# Large Number Limit Extravaganza

I am writing a program that computes

$$n-n \cdot \left(\prod_{i=1}^n (1-\frac{1}{p_i})\right)$$

which is rewritten in my code as:

$$\left(1-\left(\prod_{i=1}^n(1-\frac{1}{p_i})\right)\right) \cdot n$$

There are lots of primes involved here especially as $n$ gets larger and larger. I do not want to use Atkin's method for generating them since my teacher and I will probably lose oversight as to what is going on, but would still like to optimize my algorithm for speed and accuracy (not sure if the latter can be better).

i = 0
j = 3
old = 1.0
primes = 
while True:
if (j>240000): break
cont = True
enumerator = 0
for e in primes:
if j%e==0: cont = False
if enumerator>=len(primes)/2 + 1: break
enumerator += 1
if cont: primes.append(j)
j+=2
#print primes

while True:
if (i>len(primes)-1): break
old = old * (1 - 1.0/primes[i])
print old
i+=1;
primeslessthan = j-1
amta = 1-old

print "The convergence: " + str(primeslessthan)
print "All the way up to the number: " + str(amta)
print "The amount of active inhibitors are: " + str((1-amta)*primeslessthan)


I am open to multithreading, and to translating this to a different language like C++, but do not know what optimizations I could make there either.

• Welcome to Code Review! I have rolled back the last edit. Please see what you may and may not do after receiving answers. – Phrancis Dec 21 '16 at 2:41
• In your code you seem to calculate n*(1 - Pi(1 - 1/p)), instead of n*(1 - Pi(1 - p)). – Graipher Dec 21 '16 at 8:01

Your method of generating primes is horribly slow. Running your code takes on the order of 5 minutes on my machine.

Consider as an alternative a prime sieve, even a simple one like the Sieve of Eratosthenes will do (you don't need to go full Atkinson on it):

def prime_sieve(limit):
a = [True] * limit
a = a = False

for i, isprime in enumerate(a):
if isprime:
yield i
for n in xrange(i * i, limit, i):
a[n] = False

if __name__ == "__main__":
prod = 1
for p in prime_sieve(240000):
prod *= (1 - 1.0 / p)
print prod
primes_less_than = p - 1
amta = 1 - prod

print "The convergence:", primes_less_than
print "All the way up to the number:", amta
print "The amount of active inhibitors are:", prod * primes_less_than


This runs in less than a second.

Accuracy

In your question you said you want to calculate $$n \cdot \left(1-\left(\prod_{i=1}^n(1-p_i)\right)\right)$$ But in your code you implemented $$n \cdot \left(1-\left(\prod_{i=1}^n(1-1/p_i)\right)\right)$$.

You do amta = 1 -old and then later (1 - amta) * primeslessthan. Here you are needlessly loosing precision, because 1 - (1 - x) != x due to floating point precision. Better use old directly in the output.

Review: Python has an official style-guide, which programmers are encouraged to follow, PEP8.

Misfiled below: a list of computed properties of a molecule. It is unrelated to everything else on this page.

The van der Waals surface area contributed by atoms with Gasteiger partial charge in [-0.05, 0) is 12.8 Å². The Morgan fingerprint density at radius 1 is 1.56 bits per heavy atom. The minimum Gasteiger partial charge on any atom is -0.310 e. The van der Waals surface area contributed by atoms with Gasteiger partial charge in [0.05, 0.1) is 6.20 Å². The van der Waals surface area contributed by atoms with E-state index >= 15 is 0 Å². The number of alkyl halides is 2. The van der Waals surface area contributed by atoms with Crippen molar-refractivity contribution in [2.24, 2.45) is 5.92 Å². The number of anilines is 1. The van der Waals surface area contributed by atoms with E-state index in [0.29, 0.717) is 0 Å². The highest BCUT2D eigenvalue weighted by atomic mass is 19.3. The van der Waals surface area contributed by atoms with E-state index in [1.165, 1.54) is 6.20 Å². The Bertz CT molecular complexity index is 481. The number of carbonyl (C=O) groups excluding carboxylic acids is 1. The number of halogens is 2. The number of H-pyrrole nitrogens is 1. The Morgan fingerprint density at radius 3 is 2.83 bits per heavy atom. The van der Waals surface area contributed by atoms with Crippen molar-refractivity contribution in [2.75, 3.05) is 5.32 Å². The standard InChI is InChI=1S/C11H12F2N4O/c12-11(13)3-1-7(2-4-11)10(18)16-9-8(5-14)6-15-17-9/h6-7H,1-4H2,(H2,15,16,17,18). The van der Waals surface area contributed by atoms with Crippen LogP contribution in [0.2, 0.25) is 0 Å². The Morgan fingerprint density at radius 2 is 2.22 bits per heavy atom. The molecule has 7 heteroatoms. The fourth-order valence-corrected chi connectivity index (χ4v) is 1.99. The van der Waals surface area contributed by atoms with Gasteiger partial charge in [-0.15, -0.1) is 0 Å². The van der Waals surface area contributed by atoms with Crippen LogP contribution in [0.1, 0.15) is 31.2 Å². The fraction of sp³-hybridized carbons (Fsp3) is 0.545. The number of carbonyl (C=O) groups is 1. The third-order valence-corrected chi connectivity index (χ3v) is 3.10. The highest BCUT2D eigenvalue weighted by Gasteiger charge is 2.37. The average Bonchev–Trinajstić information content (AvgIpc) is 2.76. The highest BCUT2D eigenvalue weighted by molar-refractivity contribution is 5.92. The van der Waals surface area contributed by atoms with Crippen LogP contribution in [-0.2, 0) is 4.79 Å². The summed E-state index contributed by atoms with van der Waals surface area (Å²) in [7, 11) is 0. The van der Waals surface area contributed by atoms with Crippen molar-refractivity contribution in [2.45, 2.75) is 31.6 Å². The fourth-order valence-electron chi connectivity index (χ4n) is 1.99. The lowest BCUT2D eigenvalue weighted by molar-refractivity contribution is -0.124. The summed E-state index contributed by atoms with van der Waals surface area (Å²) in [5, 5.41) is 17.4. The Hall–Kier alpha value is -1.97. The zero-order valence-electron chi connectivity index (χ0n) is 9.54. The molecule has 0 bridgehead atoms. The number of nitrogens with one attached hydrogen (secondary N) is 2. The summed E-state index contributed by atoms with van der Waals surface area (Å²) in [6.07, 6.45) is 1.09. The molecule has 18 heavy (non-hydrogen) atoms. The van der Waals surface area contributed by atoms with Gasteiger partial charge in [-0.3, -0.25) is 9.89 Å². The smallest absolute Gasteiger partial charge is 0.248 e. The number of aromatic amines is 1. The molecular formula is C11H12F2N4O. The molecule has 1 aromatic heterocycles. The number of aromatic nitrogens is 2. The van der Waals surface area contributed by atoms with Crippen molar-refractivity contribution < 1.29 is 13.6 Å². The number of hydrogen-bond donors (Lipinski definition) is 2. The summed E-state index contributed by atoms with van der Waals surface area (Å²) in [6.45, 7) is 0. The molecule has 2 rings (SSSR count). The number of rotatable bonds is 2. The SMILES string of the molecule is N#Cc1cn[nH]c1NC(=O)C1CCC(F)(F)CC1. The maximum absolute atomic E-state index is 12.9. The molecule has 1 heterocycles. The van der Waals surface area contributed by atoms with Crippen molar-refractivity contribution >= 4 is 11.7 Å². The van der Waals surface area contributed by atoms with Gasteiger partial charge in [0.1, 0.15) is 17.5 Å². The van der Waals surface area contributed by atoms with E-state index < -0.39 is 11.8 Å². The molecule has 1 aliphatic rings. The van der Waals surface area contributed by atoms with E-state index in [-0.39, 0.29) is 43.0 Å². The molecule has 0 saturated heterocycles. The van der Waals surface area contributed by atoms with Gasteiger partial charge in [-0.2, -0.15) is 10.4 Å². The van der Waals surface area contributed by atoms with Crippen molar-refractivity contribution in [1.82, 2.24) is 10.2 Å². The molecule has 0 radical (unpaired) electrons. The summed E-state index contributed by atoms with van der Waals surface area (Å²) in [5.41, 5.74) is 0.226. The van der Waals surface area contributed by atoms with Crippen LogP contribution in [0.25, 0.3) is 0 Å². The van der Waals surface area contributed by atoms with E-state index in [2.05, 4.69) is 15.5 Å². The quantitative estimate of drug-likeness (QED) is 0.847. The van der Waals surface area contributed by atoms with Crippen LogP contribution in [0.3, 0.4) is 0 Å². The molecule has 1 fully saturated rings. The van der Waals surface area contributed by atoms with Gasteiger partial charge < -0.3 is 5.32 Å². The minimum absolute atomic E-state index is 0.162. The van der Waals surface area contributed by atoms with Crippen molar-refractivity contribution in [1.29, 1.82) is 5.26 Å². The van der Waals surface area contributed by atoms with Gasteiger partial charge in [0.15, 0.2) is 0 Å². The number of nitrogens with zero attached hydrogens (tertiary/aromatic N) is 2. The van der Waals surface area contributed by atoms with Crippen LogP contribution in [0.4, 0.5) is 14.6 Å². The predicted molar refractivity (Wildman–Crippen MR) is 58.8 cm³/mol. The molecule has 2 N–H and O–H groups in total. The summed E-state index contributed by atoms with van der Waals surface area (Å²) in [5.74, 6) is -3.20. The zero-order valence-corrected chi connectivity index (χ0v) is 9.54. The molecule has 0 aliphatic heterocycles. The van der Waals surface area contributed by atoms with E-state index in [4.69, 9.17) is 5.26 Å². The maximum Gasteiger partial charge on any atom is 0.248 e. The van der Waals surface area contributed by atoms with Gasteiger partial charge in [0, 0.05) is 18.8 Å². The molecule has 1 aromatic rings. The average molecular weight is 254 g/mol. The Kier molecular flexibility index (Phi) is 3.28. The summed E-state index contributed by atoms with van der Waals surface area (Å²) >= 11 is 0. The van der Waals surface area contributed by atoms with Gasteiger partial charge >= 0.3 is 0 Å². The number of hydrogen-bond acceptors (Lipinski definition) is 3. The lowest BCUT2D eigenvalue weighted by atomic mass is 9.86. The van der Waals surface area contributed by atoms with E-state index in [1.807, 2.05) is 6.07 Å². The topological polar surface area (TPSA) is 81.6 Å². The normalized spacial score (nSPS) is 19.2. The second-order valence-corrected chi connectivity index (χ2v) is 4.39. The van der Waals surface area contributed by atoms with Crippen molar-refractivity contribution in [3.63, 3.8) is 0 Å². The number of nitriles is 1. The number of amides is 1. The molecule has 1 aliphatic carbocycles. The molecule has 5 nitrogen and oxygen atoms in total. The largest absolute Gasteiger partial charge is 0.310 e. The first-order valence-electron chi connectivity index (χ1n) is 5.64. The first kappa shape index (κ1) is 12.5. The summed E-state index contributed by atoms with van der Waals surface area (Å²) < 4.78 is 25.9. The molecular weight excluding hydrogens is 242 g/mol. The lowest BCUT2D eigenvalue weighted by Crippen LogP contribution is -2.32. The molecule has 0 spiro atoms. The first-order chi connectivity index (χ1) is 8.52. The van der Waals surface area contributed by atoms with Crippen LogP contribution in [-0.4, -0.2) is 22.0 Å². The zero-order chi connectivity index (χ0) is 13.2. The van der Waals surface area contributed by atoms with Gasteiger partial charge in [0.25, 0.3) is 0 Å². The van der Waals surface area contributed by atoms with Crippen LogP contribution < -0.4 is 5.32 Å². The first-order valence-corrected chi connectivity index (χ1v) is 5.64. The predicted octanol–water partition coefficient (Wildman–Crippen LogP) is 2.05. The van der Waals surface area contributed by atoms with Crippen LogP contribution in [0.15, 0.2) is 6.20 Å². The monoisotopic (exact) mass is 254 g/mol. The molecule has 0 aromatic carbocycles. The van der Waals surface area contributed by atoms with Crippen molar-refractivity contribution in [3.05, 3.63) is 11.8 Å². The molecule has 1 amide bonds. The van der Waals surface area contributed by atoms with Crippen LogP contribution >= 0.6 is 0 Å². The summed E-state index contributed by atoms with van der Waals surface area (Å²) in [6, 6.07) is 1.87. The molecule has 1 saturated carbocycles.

Your code violates it in the following points:

1. Always put the expression after an if in a new line
2. Use spaces around operators
3. Use lower_case names for variables and functions
4. old is a bad name for a variable, amta even worse

In addition, the following are discouraged for iterating in python:

l = [1, 2, 3, ...]

for i in range(len(l)):
print l[i]

i = 0
while True:
if i > len(l) - 1:
break
print l[i]
i += 1


Just use this simple syntax:

for x in l:
print x


Note that the if does not need any parenthesis.

Finally, the print statement can take multiple expressions, separated by commas. Alternatively, you can use str.format:

print "The convergence: {}".format(primeslessthan)
print "All the way up to the number: {}".format(amta)
print "The amount of active inhibitors are: {}".format((1 - amta) * primeslessthan)

• Thanks! What is the "[True]" syntax you were using in line 2? – Linus Rastegar Dec 21 '16 at 2:31
• @LinusRastegar [True] is a list with one element and that element is the value True. In addition, [True] * 3 == [True, True, True]. This also works e.g. with strings, "a" * 3 == "aaa". – Graipher Dec 21 '16 at 2:33
• Thanks for this clarification! I was able to run the code and of course everything runs much faster now! I am now trying to test with limit = 1 billion. Is there some multithreading trick I could use to make the program run faster? – Linus Rastegar Dec 21 '16 at 2:38
• Probably not with a sieve, because you need to mark off all multiples of prime numbers off as being composite, this won't work in parallel. One thing you could do is write the primes to a file. For some bound this might be faster than calculating them all, because increasing the limit gives not linear increase in runtime. – Graipher Dec 21 '16 at 2:40
• @LinusRastegar For all primes up to 1,000,000,000, you probably want to comment out the print, though. – Graipher Dec 21 '16 at 9:39